Siesta Key residents and beachgoers may notice new tin-roofed kiosks at several public access points — at least Sarasota County hopes they do.
Currently, the posting board only has signs warning that the use of fireworks on the beach is illegal, a crucial tool used by the Sarasota County Sheriff’s Office during the Fourth of July celebration on Siesta Key, according to deputy Chris McGregor during a July report to the Siesta Key Association. But, the wood backdrop will soon display environmental information year-round.
Sarasota County Parks and Recreation manager George Tatge has a poster outlining protective restrictions and information about snowy plovers, the threatened shorebirds that live in dune vegetation, prepared for the kiosks. They will be posted within the next two weeks, he said. The county has plans to create similar informational signs about sea-turtle nests, manatees, and sea grasses, as well.
The huts will also double as guideposts for tourists featuring information expected to help Siesta Key Village businesses, Tatge said. The side visitors see when leaving the beach will have maps that will show walking distances to restaurants, bars and other landmarks.
“It lets people know they can take a walk down the beach and get off to have a cold drink in the Village,” he said. The traffic congestion during busy beach days could thin if people know they can walk less than a mile for a bite to eat, Tatge explained.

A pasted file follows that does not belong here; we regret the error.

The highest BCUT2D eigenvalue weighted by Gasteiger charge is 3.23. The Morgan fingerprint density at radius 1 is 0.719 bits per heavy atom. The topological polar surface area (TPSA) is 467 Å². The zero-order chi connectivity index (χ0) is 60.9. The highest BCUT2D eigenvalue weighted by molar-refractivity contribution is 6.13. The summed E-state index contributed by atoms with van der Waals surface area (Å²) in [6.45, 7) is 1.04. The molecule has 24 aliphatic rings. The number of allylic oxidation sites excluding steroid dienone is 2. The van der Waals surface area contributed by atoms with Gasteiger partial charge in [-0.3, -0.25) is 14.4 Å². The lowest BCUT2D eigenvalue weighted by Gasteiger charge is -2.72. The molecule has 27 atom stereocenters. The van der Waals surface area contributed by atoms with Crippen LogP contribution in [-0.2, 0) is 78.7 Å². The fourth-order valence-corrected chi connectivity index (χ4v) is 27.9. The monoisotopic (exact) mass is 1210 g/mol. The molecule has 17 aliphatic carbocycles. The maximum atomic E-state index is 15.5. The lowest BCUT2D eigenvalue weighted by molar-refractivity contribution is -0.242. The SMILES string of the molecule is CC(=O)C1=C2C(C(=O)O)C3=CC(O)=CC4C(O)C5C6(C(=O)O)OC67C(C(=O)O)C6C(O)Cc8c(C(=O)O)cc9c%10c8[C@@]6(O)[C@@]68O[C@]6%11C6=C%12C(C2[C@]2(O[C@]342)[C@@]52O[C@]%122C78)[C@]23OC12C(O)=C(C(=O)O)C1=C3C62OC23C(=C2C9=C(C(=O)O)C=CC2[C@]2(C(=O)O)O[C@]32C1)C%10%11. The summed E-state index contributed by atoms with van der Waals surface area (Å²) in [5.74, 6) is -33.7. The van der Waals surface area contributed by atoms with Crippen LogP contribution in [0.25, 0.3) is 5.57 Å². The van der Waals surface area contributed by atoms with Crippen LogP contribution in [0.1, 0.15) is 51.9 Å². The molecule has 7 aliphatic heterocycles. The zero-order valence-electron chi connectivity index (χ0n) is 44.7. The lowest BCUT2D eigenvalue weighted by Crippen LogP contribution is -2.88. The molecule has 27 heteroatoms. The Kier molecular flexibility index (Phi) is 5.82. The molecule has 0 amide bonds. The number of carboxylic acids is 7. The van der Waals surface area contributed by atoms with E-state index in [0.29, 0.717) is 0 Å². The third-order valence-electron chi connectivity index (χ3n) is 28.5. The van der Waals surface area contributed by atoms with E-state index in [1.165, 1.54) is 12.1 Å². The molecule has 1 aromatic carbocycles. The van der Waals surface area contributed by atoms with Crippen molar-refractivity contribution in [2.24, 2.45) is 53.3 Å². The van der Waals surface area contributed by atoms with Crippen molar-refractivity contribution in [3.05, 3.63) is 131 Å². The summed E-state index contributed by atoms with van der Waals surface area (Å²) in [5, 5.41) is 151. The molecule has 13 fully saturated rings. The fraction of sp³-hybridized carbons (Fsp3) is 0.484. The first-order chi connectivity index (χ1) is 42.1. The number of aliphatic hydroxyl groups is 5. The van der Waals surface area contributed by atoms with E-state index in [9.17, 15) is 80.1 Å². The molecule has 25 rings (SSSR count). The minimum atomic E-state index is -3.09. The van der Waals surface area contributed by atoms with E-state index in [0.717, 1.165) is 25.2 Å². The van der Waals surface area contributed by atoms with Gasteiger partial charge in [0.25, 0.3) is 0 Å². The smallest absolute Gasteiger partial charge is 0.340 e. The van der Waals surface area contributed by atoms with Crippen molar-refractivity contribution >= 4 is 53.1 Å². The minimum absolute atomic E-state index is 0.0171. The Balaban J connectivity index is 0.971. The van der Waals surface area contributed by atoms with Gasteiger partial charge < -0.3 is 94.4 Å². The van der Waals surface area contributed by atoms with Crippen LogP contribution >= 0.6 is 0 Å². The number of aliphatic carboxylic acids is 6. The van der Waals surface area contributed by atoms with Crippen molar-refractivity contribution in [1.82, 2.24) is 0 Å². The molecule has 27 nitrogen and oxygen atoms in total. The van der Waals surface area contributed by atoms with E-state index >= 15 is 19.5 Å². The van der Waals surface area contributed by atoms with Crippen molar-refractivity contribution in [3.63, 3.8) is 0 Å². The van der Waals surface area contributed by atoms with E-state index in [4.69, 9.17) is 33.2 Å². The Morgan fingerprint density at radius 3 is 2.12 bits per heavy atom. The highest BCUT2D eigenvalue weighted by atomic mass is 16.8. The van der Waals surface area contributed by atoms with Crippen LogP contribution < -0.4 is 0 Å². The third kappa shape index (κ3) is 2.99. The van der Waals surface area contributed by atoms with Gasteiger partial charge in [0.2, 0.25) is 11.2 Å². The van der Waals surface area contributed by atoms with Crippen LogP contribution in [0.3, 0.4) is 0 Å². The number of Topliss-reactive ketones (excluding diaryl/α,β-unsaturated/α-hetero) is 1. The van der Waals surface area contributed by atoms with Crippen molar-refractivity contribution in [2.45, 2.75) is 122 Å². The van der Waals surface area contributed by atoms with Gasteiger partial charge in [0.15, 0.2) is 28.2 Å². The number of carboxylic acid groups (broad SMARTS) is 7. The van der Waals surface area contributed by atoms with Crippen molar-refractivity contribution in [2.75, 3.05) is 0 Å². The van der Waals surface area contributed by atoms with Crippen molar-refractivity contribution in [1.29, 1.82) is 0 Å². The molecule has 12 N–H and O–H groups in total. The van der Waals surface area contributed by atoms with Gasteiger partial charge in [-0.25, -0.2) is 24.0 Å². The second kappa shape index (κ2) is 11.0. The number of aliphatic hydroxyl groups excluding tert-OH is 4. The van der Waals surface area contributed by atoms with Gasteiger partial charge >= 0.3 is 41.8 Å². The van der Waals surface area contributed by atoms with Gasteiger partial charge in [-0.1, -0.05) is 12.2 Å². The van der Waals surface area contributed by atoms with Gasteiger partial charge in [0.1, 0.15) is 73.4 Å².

The kiosks also help the parks and recreation department by consolidating signage, some of which is required for display by law. Tatge said before the county started the project, he noticed 15 signs skirting a boat ramp.
“They were different colors, ages and made out of different materials,” he said. “It’s a tough struggle with the constant barrage of requests for signage.”
Sarasota County tapped its tourist development fund, which is fueled by taxes on rentals of less than six months, to pay for beach kiosks and West Coast Inland Navigation District boater improvement grants for those near boat ramps.
The county parks and recreation department has 10 in place on Siesta, and plans to install three more of the $2,400 structures at Beach Accesses 12 and 13, and on Shell Road.
“They’ll help reduce traffic, improve circulation, and help people from getting lost,” Tatge said.